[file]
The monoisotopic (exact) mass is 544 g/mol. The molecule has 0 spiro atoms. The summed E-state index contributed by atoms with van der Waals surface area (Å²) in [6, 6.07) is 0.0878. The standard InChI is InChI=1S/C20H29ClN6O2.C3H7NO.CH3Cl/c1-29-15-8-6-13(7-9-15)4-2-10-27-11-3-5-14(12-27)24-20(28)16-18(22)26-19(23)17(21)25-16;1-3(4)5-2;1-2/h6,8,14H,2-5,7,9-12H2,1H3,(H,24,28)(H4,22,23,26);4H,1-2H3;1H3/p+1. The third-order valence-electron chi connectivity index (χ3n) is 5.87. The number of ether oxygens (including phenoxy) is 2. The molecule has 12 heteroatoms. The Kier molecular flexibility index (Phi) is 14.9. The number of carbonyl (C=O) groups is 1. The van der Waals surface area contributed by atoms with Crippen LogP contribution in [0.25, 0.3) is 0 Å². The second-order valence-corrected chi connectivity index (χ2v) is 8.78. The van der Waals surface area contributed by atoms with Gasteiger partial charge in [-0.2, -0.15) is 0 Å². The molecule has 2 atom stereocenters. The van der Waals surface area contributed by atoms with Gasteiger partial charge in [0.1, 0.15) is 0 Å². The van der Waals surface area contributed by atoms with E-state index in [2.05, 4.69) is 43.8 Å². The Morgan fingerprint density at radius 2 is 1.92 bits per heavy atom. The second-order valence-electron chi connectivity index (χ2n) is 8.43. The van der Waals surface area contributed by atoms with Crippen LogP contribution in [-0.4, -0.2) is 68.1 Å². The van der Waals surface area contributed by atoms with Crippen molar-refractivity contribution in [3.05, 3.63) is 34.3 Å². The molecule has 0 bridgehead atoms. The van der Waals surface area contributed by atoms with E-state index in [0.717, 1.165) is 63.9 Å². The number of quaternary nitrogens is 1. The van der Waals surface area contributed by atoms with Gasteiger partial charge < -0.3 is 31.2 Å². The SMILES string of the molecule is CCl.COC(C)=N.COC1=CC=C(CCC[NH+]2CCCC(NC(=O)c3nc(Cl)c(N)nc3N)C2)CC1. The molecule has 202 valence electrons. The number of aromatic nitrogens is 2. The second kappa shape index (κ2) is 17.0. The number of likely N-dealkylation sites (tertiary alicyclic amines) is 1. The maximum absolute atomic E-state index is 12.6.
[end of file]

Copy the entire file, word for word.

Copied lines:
The monoisotopic (exact) mass is 544 g/mol. The molecule has 0 spiro atoms. The summed E-state index contributed by atoms with van der Waals surface area (Å²) in [6, 6.07) is 0.0878. The standard InChI is InChI=1S/C20H29ClN6O2.C3H7NO.CH3Cl/c1-29-15-8-6-13(7-9-15)4-2-10-27-11-3-5-14(12-27)24-20(28)16-18(22)26-19(23)17(21)25-16;1-3(4)5-2;1-2/h6,8,14H,2-5,7,9-12H2,1H3,(H,24,28)(H4,22,23,26);4H,1-2H3;1H3/p+1. The third-order valence-electron chi connectivity index (χ3n) is 5.87. The number of ether oxygens (including phenoxy) is 2. The molecule has 12 heteroatoms. The Kier molecular flexibility index (Phi) is 14.9. The number of carbonyl (C=O) groups is 1. The van der Waals surface area contributed by atoms with Crippen LogP contribution in [0.25, 0.3) is 0 Å². The second-order valence-corrected chi connectivity index (χ2v) is 8.78. The van der Waals surface area contributed by atoms with Gasteiger partial charge in [-0.2, -0.15) is 0 Å². The molecule has 2 atom stereocenters. The van der Waals surface area contributed by atoms with Gasteiger partial charge in [0.1, 0.15) is 0 Å². The van der Waals surface area contributed by atoms with E-state index in [2.05, 4.69) is 43.8 Å². The Morgan fingerprint density at radius 2 is 1.92 bits per heavy atom. The second-order valence-electron chi connectivity index (χ2n) is 8.43. The van der Waals surface area contributed by atoms with Crippen LogP contribution in [-0.4, -0.2) is 68.1 Å². The van der Waals surface area contributed by atoms with Crippen molar-refractivity contribution in [3.05, 3.63) is 34.3 Å². The molecule has 0 bridgehead atoms. The van der Waals surface area contributed by atoms with E-state index in [0.717, 1.165) is 63.9 Å². The number of quaternary nitrogens is 1. The van der Waals surface area contributed by atoms with Gasteiger partial charge < -0.3 is 31.2 Å². The SMILES string of the molecule is CCl.COC(C)=N.COC1=CC=C(CCC[NH+]2CCCC(NC(=O)c3nc(Cl)c(N)nc3N)C2)CC1. The molecule has 202 valence electrons. The number of aromatic nitrogens is 2. The second kappa shape index (κ2) is 17.0. The number of likely N-dealkylation sites (tertiary alicyclic amines) is 1. The maximum absolute atomic E-state index is 12.6.